Z*Magazine: 5-Jan-87 #33

From: Atari SIG (xx004@cleveland.Freenet.Edu)
Date: 07/08/93-09:35:43 AM Z

From: xx004@cleveland.Freenet.Edu (Atari SIG)
Subject: Z*Magazine:  5-Jan-87 #33
Date: Thu Jul  8 09:35:43 1993

Zmagazine           January 5, 1987
Issue 33                   
Zmag Staff:
Publisher/Editor in Chief:Ron Kovacs
Editor/Coordinator:Alan Kloza
Software Reviewer: Eric Plent

This Week in Zmag......






      XM301 MODEM




   All this and more in this weeks
   edition of Zmagazine.....

Xx EDITOR'S NOTE                    
...New Beginnings...................

Welcome to a new year of Zmag! As
our first issue of the year goes to
press, we bring some discouraging
news for telecommunicators.

The FCC is considering new 
regulations in the communications
industry which threatens the 
existence of such services as PC

Read about the proposals being 
considered by the FCC in this issue
along with a review of PC Pursuit
and a guest editorial expressing
displeasure with those proposals.

Also, check out the hot news coming
out of Atari Corp. this month about
the new 32-bit business computer 
that's in the works.

Zmag has changed its deadlines and
publication dates starting with
this issue. Look for new issues
every Monday rather than Friday,
beginning with this edition. We're
always looking for contributions
so if you have an article that 
you'd like to publish in Zmag, 
call The Syndicate BBS at

Xx ZMAG BULLETIN                    
...FCC Threatens PC Pursuit.........


The FCC is considering reregulating
the packet-switching  networks like
Telenet,  Tymnet,  Compuserve,  The
Source and PC Pursuit.  This  could
result in additional  costs  to the
user.   This   is   excerpted  from
Infomat magazine.


           By Tim Elmer

The Federal Communications
Commission (FCC) will vote on a
proposal to reregulate packet
switching networks that, if
approved, would eliminate free
local telephone access to those

"If this occurs, it might
eventually double or triple the
costs to those using packet
switching networks to access
commercial on-line databases and
information services and triple or
quadruple the costs to those using
Telenet's PC Pursuit," said Philip
M. Walker, vice president and
regulatory counsel for Telenet

"In terms of cost impact," Walker
said, "if we had to pay local
access charges, it would cost us
about $3.60 an hour at the
originating end, for calls made by
users to on-line databases and
information services like
CompuServe and The Source."

"And with PC Pursuit, for which we
have out-dial modems, we would have
to pay not only $4.60 per hour
access fees at the originating end,
but also $4.80 at the terminating
end, a total of about $8 or $9.
Obviously, to survive, we would
have to add those additional
charges to our current fees and
pass them on to our consumers,"
Walker Said.

That  would almost certainly  spell
the end of PC Pursuit, and it would
likely put out of business not only
many  independent packet  switching
networks   but  also  many  on-line
databases and information services.

FCC   approval  of   changes  being
considered in Computer III,  Walker
said,  "would really  have a  major
impact  on anyone  using  a  packet
switching service  to access online
bulletin   boards,  databases,   or
information  services  aimed at the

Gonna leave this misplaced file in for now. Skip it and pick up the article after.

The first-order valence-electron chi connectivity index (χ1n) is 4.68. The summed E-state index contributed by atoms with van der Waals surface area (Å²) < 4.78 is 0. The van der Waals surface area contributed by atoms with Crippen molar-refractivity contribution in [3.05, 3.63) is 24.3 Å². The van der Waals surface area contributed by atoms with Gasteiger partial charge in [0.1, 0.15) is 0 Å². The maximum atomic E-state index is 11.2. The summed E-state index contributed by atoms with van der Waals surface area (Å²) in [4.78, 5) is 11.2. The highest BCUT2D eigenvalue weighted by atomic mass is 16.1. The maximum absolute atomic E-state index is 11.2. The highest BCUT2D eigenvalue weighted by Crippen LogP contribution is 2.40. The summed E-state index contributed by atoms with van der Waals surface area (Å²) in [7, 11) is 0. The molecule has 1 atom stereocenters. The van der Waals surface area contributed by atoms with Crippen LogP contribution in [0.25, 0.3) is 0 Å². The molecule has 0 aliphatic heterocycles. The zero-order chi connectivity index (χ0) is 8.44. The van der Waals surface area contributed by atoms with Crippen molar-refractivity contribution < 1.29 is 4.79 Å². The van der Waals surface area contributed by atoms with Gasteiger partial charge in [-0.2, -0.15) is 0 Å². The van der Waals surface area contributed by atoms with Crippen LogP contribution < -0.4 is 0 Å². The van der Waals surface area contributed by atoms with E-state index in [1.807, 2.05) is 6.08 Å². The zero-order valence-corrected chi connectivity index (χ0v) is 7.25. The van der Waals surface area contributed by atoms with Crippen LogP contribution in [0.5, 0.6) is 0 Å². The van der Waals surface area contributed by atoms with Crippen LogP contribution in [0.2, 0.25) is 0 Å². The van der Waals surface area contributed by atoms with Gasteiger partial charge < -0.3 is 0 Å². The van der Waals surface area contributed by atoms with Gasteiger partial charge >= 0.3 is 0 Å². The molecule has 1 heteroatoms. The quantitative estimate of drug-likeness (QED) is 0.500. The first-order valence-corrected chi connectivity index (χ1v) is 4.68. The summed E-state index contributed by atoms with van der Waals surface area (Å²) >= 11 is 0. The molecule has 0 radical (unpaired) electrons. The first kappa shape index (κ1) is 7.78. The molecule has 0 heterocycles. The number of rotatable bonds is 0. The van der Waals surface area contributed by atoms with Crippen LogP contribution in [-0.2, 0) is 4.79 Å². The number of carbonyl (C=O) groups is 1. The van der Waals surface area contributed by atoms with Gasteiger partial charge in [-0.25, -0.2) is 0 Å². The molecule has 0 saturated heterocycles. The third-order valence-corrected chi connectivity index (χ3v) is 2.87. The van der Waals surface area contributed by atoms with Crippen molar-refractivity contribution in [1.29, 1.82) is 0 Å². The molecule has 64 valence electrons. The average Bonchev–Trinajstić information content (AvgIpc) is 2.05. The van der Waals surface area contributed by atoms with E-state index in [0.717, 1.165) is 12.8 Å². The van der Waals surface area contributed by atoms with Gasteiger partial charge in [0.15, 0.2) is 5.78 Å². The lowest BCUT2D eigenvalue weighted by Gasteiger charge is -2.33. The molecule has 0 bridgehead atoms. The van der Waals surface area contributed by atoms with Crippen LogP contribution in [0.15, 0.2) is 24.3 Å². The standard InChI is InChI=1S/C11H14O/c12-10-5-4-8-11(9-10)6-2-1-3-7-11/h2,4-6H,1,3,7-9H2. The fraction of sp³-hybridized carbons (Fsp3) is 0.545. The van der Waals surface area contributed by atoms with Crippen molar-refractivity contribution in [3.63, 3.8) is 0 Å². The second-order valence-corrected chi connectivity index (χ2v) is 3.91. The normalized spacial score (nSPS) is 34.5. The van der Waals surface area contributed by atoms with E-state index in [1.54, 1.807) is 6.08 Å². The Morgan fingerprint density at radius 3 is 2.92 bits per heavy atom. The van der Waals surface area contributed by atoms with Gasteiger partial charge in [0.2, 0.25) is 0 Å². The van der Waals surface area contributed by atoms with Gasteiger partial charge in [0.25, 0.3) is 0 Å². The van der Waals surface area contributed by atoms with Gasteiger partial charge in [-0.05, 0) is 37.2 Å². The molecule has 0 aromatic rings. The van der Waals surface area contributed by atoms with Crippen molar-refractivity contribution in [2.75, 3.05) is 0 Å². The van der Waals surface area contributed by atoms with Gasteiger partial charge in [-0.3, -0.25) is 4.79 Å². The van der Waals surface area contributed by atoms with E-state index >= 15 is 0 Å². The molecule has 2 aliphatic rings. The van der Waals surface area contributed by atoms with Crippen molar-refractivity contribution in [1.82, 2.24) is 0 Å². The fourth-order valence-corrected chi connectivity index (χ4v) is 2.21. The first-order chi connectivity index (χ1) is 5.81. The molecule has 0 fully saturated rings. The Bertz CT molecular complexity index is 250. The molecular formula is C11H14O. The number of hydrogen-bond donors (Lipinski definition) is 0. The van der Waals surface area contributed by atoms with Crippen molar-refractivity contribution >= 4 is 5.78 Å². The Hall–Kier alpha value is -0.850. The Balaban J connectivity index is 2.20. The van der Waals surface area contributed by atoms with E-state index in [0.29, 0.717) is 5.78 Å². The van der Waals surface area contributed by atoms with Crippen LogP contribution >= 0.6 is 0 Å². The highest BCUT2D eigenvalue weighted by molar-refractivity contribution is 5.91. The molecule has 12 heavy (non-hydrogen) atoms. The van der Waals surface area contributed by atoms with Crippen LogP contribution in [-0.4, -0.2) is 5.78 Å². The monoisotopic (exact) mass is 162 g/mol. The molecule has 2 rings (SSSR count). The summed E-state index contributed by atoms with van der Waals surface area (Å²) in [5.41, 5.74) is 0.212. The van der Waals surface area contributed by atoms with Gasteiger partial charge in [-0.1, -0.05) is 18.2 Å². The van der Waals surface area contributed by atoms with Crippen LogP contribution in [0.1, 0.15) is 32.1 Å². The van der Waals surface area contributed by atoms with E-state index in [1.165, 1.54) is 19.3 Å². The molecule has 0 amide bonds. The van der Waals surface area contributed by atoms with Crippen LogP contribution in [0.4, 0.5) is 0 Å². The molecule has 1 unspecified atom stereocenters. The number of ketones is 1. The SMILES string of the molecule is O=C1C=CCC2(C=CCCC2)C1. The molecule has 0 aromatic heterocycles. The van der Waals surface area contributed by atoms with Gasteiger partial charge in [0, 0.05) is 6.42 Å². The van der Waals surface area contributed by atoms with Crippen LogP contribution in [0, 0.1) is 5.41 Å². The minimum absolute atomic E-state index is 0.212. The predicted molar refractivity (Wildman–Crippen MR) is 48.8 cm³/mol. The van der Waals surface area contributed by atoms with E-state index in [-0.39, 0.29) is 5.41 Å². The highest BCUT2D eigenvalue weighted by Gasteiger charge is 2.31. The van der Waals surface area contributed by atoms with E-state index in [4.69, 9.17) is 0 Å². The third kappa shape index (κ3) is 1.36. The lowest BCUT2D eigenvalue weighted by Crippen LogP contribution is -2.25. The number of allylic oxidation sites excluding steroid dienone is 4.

residential user.   They  are  just
going   to  get   creamed  if  this

Walker said  that it  was not clear
exactly when the FCC would  vote on
the proposal,  but  that  it  would
probably  be  the  latter  part  of
January  or early part  of February
1987.   "They are moving  very fast
on this," he said.

...Business Machine in the Works....

(Dec. 25)

Atari plans to blitz the business
market in 1987.

The Sunnyvale, Calif., computer
manufacturer, known for its home
computers, told Computer + Software
News it is developing a 32-bit,
Unix-compatible machine for its first
foray into the Fortune 500 community.

The machine, expected to be introduced
in the first half of 1987, apparently
will compete with an unnamed Unix-based
machine Apple is working on.

Atari plans to sell its for less than
$3,000, while an Apple source told the
trade weekly that the"Paris"code-named
computer will cost between $6,000 and

The new Atari ST machine will allow
users to off-load graphics and I/O
processing, a capability that frees the
machine for other tasks, said Neil
Harris, Atari's director of marketing
               --Daniel Janal
                 Online Today

....News for 8-Bits................

(Taken by permission from AUGN #3)


The first of three Atari fairs
has been held with outstanding
results.  A total of more than ten
thousand consumers have been
exposed to Atari computers in the
Los Angeles, San Jose, and Portland
areas during August, September, and
October.  During November, the
"road show" moved to Pittsburgh,
with 1987 dates including Allen-
town, Chicago, Salt Lake City,
Denver, Boston, Buffalo, Dallas,
and more.

Each show begins with a media
blitz for the weeks before the show
dates.  The show is promoted by
independent dealers and Atari Corp.
through newspaper and radio ads as
well as in-store promotions.  User
groups place community events
announcements, distribute posters,
and have mass mailings.

In the show itself are dealers,
software developers, user group
booths, and an Atari Corporate
booth. Special seminars are held
which target specific
areas of interest such as music,
business, and technical subjects.

Participants in the shows so far
have included Antic, Analog,
Activision, Batteries Included,
Haba, Hippopotamus, Regent, OSS,
Michtron, FTL Systems, Metacomco,
Beckmeyer Development, Quickview
Systems, Abacus, Maxthink, Stra-
tegic Simulations, and many others.
Many products have been shown to
the public for the first time at
Atari Fairs including Atari's own
"MicroSoft Write" word processor,
the forthcoming "BLITTER" chip, and
the 80-column card for the XE line,
as well as Antic's 3-D glasses for
"CAD 3-D", "Haba Write II" from
Haba, Michtron's "8-Ball Pool"
game, "Regent Word II", "DEGAS
Elite", "Cambridge Lisp" from
Metacomco, "Magic Sac" from Data
Pacific (a Macintosh emulator), and
countless others.  Guest speakers
included Atarians Sam Tramiel,
Leonard Tramiel, Shiraz Shivji, Jim
Tittsler, and Neil Harris, along
with developers like Tom Hudson,
Frank Cohen, Malcom Cecil, Paul